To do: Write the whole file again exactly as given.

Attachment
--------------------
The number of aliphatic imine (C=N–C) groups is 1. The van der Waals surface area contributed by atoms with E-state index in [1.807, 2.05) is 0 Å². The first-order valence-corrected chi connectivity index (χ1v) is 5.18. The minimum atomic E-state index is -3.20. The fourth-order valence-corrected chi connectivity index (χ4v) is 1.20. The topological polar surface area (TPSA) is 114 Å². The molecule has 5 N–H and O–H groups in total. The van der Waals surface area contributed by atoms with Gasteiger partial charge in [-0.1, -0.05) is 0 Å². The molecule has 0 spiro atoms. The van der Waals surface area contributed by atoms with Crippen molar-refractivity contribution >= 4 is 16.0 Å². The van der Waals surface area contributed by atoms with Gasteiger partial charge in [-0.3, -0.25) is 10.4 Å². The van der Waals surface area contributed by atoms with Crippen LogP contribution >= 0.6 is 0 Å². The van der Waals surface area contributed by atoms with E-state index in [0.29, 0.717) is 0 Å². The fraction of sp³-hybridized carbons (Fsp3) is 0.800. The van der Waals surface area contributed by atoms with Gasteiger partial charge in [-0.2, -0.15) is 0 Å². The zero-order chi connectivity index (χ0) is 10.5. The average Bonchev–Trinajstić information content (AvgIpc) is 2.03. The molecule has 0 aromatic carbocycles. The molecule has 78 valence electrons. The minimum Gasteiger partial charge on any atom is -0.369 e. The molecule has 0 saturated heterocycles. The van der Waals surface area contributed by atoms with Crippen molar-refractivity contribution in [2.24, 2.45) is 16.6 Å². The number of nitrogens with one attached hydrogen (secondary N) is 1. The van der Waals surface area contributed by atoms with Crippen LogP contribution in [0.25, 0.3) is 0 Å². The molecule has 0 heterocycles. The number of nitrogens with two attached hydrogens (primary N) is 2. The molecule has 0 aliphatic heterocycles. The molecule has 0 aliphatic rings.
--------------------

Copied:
The number of aliphatic imine (C=N–C) groups is 1. The van der Waals surface area contributed by atoms with E-state index in [1.807, 2.05) is 0 Å². The first-order valence-corrected chi connectivity index (χ1v) is 5.18. The minimum atomic E-state index is -3.20. The fourth-order valence-corrected chi connectivity index (χ4v) is 1.20. The topological polar surface area (TPSA) is 114 Å². The molecule has 5 N–H and O–H groups in total. The van der Waals surface area contributed by atoms with Gasteiger partial charge in [-0.1, -0.05) is 0 Å². The molecule has 0 spiro atoms. The van der Waals surface area contributed by atoms with Crippen molar-refractivity contribution >= 4 is 16.0 Å². The van der Waals surface area contributed by atoms with Gasteiger partial charge in [-0.3, -0.25) is 10.4 Å². The van der Waals surface area contributed by atoms with Crippen LogP contribution >= 0.6 is 0 Å². The van der Waals surface area contributed by atoms with E-state index in [0.29, 0.717) is 0 Å². The fraction of sp³-hybridized carbons (Fsp3) is 0.800. The van der Waals surface area contributed by atoms with Gasteiger partial charge in [-0.2, -0.15) is 0 Å². The zero-order chi connectivity index (χ0) is 10.5. The average Bonchev–Trinajstić information content (AvgIpc) is 2.03. The molecule has 0 aromatic carbocycles. The molecule has 78 valence electrons. The minimum Gasteiger partial charge on any atom is -0.369 e. The molecule has 0 saturated heterocycles. The van der Waals surface area contributed by atoms with Crippen molar-refractivity contribution in [2.24, 2.45) is 16.6 Å². The number of nitrogens with one attached hydrogen (secondary N) is 1. The van der Waals surface area contributed by atoms with Crippen LogP contribution in [0.25, 0.3) is 0 Å². The molecule has 0 heterocycles. The number of nitrogens with two attached hydrogens (primary N) is 2. The molecule has 0 aliphatic heterocycles. The molecule has 0 aliphatic rings.